The choice of Carter Burwell as the film score’s composer was another smart move by Catherine Hardwicke. Namely, Burwell is film composer of the second league (his best known film scores were written for Cohen brothers, though, and his best known score now, is, probably, Twilight). His music is on the half way between punk, rock and classical music which makes his style perfect for creating interrelationship between film score and used songs. While not (probably) thinking about sequels, fans and franchise, he also put the part of his soul in Twilight. Bella’s Lullaby (of which Stephenie Meyer wrote more than a few passages in her book, and which was played by Robert Pattinson alias Edward in the movie), was composed long before film, and Burwell composed it for his girlfriend with whom he eventually married, Christina Sciulli.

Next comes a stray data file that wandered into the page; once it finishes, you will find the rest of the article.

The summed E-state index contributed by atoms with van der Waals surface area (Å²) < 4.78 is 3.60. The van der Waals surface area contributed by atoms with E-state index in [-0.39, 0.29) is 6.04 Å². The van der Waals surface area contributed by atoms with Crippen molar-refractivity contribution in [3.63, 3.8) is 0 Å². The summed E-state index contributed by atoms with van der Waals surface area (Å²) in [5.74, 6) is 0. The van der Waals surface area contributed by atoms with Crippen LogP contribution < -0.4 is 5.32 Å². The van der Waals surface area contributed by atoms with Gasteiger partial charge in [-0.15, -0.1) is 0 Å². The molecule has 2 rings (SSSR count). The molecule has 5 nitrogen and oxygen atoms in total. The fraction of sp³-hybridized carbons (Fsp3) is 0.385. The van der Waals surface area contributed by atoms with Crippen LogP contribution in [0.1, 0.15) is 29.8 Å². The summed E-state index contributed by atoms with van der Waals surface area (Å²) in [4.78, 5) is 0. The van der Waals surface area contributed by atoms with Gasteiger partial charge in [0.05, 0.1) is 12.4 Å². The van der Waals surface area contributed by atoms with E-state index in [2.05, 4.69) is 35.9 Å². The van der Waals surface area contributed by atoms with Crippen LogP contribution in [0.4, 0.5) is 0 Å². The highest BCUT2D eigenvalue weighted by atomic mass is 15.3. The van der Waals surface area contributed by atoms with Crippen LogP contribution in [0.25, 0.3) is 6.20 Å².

Sumrak (Twilight), red. Catherine HardwickeBut Burwell is self-taught musician and each careful listening of his score shows obvious ignorance of the basic rules of the classical harmony. Bella’s Lullaby is musically interesting only because of numerous syncopations and intuitive rhythms (which are, by the way, characteristics of the popular music). Its melody is somehow unusual, twisted.
    On the other hand, this twisted melody, orchestrational emptiness and harmonic ignorance are perceived as just right for the musical expression of the twisted and dark atmosphere for the music of the parallel world, the one which is known to humans only from the stories and legends

    New Moon

    When it was announced that the second part of the Twilight Saga: New Moon will be directed by Chris Weitz, the growing colony of fans and parallel colony of skeptics didn’t know what to expect. Unlike Catherine Hardwicke, who was, in time of the shooting Twilight, rather new in the job, Wietz’s carrier was solid. He wasn’t the first rate director (he was known as the director of American Pie, About the Boy and The Golden Compass), but the producers (and the public) didn’t search for the first rate director. Still, Weitz’s direction of New Moon was much weaker than Hardwicke’s direction of Twilight.